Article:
Did you know that calling someone 'corrupt' in the Dáil is not allowed? Yet Paul Gogarty’s “F**k You, Deputy Stagg” outburst in 2009 broke no rules.
A TD can certainly not call any other a “gurrier, a guttersnipe, a hypocrite, a bloody hypocrite or a rat”.
So, just what can you say in the Dáil? What is out of line and what is acceptable?
For years, a mysterious document that determines what is acceptable was not publicly available.
Held by the Ceann Comhairle of the day and a small number of other people, the ‘Salient Rulings of the Chair’ is an 88-page treasure trove of rulings and decisions as to what can be said and done in the chamber.
Locked away for years, it is today revealed here.
As it states, the Standing Orders (the primary rules document for how the Dáil works) do not form a complete code of the day to day procedure. Such standing orders must be read in the context of how they have been applied or developed by the Chair over the years.
“Essentially, Rulings are decisions by the Chair on matters not specifically covered by Standing Orders or which apply to the Standing Orders in specific circumstances,” the document states.
Rulings correspond with up-to-date practice and, when read in conjunction with Standing Orders, give a comprehensive picture of parliamentary procedure and practice, it adds.
The document covers everything from where people are to sit in the Dáil to how debates are to be conducted. Here now are the main elements contained in the Salient Rules of the Chair.
The document states that TDs “must refer in a respectful manner to another member”.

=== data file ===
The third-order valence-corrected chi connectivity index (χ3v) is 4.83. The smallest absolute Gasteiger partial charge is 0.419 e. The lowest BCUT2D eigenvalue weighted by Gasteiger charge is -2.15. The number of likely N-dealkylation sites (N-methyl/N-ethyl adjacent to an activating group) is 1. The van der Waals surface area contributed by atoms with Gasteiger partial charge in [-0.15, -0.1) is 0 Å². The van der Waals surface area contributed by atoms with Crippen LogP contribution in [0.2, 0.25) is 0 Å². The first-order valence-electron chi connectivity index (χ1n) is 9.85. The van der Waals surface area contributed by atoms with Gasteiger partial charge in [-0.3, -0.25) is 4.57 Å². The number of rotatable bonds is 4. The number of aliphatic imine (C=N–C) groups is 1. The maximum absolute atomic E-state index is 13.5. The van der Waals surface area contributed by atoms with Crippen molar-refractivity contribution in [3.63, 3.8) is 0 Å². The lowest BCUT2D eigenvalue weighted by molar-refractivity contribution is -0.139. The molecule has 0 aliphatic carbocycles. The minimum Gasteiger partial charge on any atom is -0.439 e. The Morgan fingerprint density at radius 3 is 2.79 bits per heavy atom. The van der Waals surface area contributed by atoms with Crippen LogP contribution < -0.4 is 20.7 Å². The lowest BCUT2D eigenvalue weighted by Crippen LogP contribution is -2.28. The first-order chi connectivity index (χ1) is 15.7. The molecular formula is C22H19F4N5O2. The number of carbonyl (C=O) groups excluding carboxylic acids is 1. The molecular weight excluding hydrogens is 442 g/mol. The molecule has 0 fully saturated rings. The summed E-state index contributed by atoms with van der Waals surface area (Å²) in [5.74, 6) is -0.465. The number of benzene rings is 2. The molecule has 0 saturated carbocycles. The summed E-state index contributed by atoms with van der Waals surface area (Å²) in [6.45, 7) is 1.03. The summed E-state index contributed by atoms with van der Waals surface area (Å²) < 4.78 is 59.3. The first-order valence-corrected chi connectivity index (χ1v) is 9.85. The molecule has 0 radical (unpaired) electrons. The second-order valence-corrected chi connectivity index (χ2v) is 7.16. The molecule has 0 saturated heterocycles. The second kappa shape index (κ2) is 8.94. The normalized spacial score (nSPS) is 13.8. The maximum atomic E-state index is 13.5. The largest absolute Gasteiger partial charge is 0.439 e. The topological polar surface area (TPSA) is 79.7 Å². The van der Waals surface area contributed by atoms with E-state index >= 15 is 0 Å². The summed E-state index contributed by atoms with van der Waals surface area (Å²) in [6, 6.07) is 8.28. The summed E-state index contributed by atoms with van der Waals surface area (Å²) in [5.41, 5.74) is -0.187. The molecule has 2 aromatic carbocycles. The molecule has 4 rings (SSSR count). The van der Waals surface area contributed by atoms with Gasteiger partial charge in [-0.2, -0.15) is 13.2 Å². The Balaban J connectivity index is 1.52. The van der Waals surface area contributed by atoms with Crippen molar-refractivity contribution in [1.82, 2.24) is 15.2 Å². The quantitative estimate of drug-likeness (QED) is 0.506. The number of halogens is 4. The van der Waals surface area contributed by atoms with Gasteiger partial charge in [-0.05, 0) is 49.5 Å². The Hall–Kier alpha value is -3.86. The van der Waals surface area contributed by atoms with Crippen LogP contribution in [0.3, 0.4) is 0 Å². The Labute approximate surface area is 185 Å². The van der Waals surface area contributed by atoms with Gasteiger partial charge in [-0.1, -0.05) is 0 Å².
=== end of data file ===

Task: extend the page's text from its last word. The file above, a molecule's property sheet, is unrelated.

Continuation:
“A member should not be referred to by a Christian name, by Christian name and surname without prefix "Deputy", by surname only or by an appended name,” the document states.
The private activities, affairs, or avocations of Members should also not be introduced into debate. The manner in which a TD conducts his business is not a matter for discussion and TDs should not refer to another Member's family.
The Salient Rules say members should not engage in criticising other members and member may not, under privilege of the House, repeat serious allegations which he states were made outside the House, the document states.
A member “must not threaten another member” and the chair protects Members against innuendo, insinuation and allegation.
“It is the function of the Chair to protect the character, good name and integrity of all persons outside and inside the House unless it is proceeded to by way of substantive motion,” it says.
It makes it clear that the word "corruption" should not be used unless it can be substantiated.
But at the heart of the document is the list of rulings going back since the foundation of the State whereby personal charges or allegations were ruled out of order and therefore TDs are not allowed use these terms.
“Allegations of this nature which have been ruled as disorderly are that a Member was guilty of: murder or condoning or conniving at murder; blackmail; corruption, corrupt practices, etc; perjury; physical or moral cowardice, or of making a cowardly statement; graft, embezzlement or malversation and defalcation of public funds.”
The list also includes seditious libel; interfering in the distribution of land while a Minister of State at the Department of Agriculture; fraud and deception or being deceitful.
Previous chairs have ruled utterances out or order which suggested a member of Dáil Eireann was: dishonest; a black-marketeer; a smuggler; a rogue; a scoundrel or protector of thieves and rogues or trying to put his hand in the public purse.
You cannot also say a Member has been bribed; as Minister, been influenced in the administration of his Department by funds supplied to him by industrialists or that a decision by the Minister was "criminally irresponsible". A member may not say that another Member is taking orders or instructions from outside interests or is representing or speaking for such interests.
Also to suggest that a Member doctored the Official Report is disorderly.